Today we’re sharing our 5th episode in our ongoing series featuring educators working in international schools in the Asia region. The teachers, coaches and school leaders on this call have been remote learning for up to 3 months already and many are getting ready to start back to school in the next few days and weeks. Today we talk about what returning to school may look like for the foreseeable future, including the procedures for safe face-to-face learning, the realities of being back to school with expectations for social distancing, and the different ways schools are managing hybrid learning (online & face to face). We also discuss some of the positive outcomes from remote learning that we’d like to see continue next academic year. Watch (or listen to) our previous episodes to hear how things have evolved over time, and keep up with new posts and resources on our Remote Learning page at bit.ly/eduroesc. To hear the full conversations, subscribe to #coachbetter wherever you get your podcasts or head over to #coachbetter.tv.
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What does a return to school look like?
Jeff: requirements are extremely stringent. Starting with seniors tomorrow. Completely finished with requirements for ISB. Opportunity to celebrate the year in ways they’ve been robbed of. In order to do that, ISB has been totally transformed. Walk in the front gate: lines on the pavement to queue to check temperatures, multiple checkpoints once you enter, have to wear a mask, classrooms set so there are fixed amount of students in each room, desks are fixed, arrows on the floor so you walk in the right direction, every seating has signs for the amount of people. Teacher training including hand washing, taking body temperature for the last 2 weeks. Even busses, staggered seating. Welcome 8th graders back in 2 weeks. Everything has been taken care of by the government & ISB.
Angela: these are very privileged schools. Not every school can afford to have all cleaners, cafeteria staff get tested. Can’t expect public schools around the world to be able to do this as safely.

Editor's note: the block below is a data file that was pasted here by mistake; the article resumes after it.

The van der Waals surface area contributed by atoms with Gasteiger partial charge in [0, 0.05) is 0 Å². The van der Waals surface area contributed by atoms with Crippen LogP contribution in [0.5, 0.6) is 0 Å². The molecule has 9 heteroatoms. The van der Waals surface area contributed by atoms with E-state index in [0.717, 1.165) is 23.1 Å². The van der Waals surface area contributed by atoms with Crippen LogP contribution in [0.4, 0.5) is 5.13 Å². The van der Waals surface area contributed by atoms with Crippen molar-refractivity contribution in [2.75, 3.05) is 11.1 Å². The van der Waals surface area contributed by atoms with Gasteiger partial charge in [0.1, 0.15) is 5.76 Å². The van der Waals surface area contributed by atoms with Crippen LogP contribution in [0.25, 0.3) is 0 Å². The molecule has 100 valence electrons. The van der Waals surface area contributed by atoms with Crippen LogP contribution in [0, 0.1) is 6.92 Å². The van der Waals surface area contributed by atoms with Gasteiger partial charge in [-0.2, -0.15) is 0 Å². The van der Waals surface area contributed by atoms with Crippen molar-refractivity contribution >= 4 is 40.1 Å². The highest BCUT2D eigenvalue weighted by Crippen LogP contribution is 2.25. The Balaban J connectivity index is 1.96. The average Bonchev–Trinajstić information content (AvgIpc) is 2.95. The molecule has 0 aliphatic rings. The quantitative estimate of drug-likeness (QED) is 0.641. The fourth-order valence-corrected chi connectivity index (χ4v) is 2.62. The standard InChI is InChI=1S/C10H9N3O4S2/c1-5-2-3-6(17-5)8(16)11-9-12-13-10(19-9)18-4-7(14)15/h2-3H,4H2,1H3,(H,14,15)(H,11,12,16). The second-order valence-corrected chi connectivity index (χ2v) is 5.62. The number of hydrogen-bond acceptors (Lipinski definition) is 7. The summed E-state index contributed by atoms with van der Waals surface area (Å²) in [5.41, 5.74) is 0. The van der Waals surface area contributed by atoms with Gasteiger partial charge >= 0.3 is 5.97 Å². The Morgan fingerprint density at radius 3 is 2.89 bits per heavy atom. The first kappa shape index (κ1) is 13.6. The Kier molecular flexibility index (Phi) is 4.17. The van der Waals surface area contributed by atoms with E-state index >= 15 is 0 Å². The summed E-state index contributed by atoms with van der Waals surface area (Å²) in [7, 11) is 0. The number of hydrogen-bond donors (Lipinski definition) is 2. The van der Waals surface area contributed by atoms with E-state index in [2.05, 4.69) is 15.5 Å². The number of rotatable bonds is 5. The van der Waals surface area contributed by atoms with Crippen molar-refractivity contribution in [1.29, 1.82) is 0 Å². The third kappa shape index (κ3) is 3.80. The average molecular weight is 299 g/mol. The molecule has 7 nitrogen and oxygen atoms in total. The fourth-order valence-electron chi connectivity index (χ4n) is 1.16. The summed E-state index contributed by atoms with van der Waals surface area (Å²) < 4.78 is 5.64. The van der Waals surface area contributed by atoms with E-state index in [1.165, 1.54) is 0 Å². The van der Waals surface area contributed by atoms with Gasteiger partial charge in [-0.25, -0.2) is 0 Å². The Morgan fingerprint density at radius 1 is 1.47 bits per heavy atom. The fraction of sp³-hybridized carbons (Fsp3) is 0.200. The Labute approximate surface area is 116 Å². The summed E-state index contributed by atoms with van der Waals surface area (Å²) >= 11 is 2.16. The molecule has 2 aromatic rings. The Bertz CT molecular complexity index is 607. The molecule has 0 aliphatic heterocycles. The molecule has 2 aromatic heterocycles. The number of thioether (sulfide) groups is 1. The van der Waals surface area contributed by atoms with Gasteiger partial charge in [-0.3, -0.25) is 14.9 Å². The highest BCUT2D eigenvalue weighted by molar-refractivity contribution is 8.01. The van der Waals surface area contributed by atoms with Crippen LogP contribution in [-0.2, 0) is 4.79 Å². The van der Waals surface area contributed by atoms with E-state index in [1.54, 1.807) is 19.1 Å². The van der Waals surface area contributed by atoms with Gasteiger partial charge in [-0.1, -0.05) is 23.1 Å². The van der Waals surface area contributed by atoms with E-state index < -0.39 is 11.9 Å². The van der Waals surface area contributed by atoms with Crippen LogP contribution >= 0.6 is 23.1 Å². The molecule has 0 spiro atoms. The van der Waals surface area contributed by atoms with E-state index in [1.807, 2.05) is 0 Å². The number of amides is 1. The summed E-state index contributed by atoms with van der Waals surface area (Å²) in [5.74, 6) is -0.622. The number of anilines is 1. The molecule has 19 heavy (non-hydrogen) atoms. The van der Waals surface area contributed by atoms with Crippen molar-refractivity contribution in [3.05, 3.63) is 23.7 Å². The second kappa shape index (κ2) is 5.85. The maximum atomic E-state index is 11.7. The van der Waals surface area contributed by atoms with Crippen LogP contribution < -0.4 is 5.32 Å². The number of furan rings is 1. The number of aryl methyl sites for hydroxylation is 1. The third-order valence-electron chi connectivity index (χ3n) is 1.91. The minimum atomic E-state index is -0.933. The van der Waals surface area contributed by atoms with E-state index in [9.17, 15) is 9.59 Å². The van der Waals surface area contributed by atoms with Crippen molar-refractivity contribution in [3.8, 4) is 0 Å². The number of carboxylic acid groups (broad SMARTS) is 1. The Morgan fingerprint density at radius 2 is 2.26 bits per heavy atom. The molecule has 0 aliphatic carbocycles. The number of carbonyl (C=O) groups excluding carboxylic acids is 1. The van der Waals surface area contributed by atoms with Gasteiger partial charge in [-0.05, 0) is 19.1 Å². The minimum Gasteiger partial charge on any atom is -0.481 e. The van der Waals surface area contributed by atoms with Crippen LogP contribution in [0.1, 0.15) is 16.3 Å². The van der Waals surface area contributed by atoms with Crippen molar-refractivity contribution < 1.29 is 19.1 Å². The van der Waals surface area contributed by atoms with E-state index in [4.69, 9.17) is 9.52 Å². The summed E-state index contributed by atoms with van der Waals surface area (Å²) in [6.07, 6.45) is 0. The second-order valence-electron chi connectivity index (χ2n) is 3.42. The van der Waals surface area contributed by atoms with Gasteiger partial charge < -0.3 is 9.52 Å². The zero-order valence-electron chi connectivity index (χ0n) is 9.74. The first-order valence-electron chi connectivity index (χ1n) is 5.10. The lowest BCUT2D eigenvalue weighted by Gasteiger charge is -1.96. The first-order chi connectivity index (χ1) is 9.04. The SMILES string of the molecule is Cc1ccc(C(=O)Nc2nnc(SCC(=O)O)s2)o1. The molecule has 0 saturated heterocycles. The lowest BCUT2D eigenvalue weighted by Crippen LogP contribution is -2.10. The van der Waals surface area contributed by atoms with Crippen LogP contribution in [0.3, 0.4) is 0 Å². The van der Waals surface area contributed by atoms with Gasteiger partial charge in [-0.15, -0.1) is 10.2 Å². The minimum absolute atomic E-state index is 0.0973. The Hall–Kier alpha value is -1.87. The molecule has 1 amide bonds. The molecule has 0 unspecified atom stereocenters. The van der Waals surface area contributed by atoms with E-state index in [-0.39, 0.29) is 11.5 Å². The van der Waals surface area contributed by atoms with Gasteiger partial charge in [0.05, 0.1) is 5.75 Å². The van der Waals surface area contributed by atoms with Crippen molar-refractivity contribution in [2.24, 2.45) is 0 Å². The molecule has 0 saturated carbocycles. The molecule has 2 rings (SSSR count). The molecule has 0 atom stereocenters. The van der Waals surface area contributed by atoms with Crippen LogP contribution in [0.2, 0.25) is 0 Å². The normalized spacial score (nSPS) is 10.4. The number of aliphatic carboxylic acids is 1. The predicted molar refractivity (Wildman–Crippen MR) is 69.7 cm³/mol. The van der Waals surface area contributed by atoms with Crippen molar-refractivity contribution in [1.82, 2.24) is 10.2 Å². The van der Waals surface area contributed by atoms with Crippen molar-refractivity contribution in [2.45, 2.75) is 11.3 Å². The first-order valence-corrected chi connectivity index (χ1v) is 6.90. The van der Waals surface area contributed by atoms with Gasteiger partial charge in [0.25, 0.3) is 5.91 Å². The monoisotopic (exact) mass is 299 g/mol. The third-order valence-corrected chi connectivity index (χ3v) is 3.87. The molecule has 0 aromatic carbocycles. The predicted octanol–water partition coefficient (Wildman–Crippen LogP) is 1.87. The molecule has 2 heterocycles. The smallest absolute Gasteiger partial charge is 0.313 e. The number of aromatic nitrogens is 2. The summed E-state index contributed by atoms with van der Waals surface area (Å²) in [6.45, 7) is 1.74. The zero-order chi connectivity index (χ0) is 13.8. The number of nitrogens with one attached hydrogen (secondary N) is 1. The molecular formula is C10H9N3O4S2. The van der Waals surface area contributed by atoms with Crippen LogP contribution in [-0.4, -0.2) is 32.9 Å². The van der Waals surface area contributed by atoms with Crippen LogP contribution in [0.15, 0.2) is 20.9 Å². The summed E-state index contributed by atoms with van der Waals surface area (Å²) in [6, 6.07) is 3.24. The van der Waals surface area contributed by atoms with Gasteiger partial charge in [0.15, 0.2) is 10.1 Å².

Sandra: Another component, some teachers are out of country. Just got our teachers used to what it looks like online. Now they have to consider having students in person and online. Have to consider both. Going to be very complex. Takes more training to help prepare teachers.
Clint: Even if you come back to campus, focus is still on elearning. Not hybrid of f2f and online. You will engage in online learning, just at campus PLUS engage in other experiences.
Marcello: When we open, the expectation is that all students come back. Will be f2f only, no elearning.
Annalee: Whatever happens on campus is to augment whatever is happening online. Primary source of learning is online learning. Class teacher for every class might not be there. While we can sub in departmental colleagues, there more there for supervision and facilitation. In order to be as inclusive as possible, so that everyone has the same access to learning, whatever happens on campus will be extra.
Angela: If you’re back, you’re expected to be at school, whatever your grade level. Exceptions to be made for registered students that have government restrictions.
Clint: next year is a different conversation.